Kenya: Worrying Cold Headwinds

Kenya: Worrying Cold Headwinds

Fitch announced it had put Kenya’s credit rating on a negative outlook from stable, signalling a possible downgrade over the next one to two years if the debt situation deteriorates.

Kenyan bonds, which broke records in June 2014 by being the largest début by an African country when it raised US$2.75 billion from international investors, have lost more money for dollar investors than any other emerging market sovereign bond. In the first quarter of this year the economy grew by 4.9 per cent, below expectations for the country.

Fitch Ratings has revised the outlook on Kenya’s long-term foreign and local currency issuer default ratings (IDR) to negative from stable and affirmed them at ‘B+’ and ‘BB-’, respectively.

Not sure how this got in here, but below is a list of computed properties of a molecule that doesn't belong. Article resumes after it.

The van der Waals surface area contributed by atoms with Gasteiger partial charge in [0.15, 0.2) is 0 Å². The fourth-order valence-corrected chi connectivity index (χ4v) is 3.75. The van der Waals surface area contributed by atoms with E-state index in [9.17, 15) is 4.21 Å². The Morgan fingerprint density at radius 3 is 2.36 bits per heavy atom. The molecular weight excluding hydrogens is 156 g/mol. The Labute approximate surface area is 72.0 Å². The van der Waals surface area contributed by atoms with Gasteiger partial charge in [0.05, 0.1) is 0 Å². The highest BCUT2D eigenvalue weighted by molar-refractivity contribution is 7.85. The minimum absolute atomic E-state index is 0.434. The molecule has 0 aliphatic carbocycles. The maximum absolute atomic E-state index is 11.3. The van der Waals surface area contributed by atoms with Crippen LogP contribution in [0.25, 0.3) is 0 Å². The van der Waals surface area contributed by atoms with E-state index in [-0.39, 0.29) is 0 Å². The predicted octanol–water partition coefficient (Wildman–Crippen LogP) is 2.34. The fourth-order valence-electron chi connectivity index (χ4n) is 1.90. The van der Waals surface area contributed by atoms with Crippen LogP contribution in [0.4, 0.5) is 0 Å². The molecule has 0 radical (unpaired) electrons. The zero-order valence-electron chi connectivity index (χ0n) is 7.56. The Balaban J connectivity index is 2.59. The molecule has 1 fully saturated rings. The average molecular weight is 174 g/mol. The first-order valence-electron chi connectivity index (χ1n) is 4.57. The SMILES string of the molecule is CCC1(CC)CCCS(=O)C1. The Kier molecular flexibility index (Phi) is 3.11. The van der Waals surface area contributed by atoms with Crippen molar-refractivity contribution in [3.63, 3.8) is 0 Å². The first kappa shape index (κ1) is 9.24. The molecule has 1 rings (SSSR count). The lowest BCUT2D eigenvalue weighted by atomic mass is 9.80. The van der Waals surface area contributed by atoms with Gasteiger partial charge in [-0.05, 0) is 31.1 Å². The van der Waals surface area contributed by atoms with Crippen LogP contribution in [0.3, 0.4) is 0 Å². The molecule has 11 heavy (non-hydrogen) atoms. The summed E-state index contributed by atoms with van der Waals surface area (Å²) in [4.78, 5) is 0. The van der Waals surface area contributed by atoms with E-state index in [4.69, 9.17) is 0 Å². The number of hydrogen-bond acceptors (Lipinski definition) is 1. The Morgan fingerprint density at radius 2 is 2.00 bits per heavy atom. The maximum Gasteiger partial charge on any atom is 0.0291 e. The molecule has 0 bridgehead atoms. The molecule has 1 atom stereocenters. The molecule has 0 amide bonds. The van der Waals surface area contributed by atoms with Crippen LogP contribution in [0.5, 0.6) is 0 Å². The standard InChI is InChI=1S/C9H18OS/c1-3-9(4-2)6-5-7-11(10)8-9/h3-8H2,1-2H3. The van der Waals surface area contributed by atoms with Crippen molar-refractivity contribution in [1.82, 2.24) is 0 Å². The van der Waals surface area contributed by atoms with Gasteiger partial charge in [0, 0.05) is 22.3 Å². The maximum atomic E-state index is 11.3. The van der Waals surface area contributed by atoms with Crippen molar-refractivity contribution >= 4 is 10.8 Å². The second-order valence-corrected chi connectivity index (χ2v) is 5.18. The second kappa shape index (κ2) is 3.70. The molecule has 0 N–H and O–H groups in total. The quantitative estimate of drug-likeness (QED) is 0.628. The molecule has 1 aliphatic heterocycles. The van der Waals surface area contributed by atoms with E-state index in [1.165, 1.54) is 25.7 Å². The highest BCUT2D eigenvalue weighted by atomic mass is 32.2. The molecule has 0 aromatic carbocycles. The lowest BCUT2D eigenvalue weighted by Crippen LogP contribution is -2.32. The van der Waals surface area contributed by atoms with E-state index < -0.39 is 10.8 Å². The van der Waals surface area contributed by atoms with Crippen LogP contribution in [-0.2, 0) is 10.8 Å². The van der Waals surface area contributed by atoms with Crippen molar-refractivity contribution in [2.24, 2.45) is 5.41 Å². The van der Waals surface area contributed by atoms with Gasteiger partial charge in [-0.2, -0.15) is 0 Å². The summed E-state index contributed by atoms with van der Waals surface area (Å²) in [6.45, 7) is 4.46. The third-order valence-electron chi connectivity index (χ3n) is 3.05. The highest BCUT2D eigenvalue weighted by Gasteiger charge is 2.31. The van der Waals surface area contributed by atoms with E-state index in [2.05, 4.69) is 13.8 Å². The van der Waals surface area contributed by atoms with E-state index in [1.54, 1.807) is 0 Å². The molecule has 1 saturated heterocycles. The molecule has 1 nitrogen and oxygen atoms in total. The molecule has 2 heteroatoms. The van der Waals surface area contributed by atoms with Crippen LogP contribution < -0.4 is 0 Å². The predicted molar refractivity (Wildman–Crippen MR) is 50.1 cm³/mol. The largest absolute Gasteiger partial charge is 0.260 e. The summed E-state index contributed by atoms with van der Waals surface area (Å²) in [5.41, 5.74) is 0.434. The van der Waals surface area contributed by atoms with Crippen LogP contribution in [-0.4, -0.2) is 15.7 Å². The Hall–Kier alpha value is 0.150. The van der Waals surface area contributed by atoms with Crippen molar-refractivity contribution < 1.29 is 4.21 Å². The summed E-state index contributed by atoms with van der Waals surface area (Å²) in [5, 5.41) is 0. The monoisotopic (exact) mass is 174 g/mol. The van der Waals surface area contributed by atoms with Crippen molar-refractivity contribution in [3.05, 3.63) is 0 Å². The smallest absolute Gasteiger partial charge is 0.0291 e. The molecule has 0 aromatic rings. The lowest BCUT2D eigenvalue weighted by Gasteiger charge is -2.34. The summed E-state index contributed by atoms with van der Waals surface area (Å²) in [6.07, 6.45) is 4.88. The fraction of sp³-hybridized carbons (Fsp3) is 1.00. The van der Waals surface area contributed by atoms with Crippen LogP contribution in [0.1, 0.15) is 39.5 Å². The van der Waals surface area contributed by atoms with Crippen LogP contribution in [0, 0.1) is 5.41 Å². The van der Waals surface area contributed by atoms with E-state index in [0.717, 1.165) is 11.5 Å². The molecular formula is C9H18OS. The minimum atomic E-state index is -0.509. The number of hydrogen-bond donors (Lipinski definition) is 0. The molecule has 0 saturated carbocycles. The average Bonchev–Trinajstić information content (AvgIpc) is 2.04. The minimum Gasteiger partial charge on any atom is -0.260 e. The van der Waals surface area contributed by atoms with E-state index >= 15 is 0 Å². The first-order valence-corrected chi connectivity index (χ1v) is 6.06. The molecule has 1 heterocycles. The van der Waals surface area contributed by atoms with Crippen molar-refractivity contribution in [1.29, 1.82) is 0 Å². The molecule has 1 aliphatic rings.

Kenya’s public finances have been on a steadily deteriorating trend since 2008, reflecting weak revenue performance, increasing infrastructure spending, and persistently high current expenditure.

The government last year raised $2.75 billion (Sh280 billion) by selling dollar-denominated sovereign bonds to global investors and looks to go back to the international debt market to finance a growing budget deficit. Exports are struggling, the tourism industry is weak, concerns over insecurity seems likely to stymie economic activity for many years, and imports show no sign of slowing down at a time when the shilling is in trouble. If that was not enough corruption real and perceived continues to plague the country.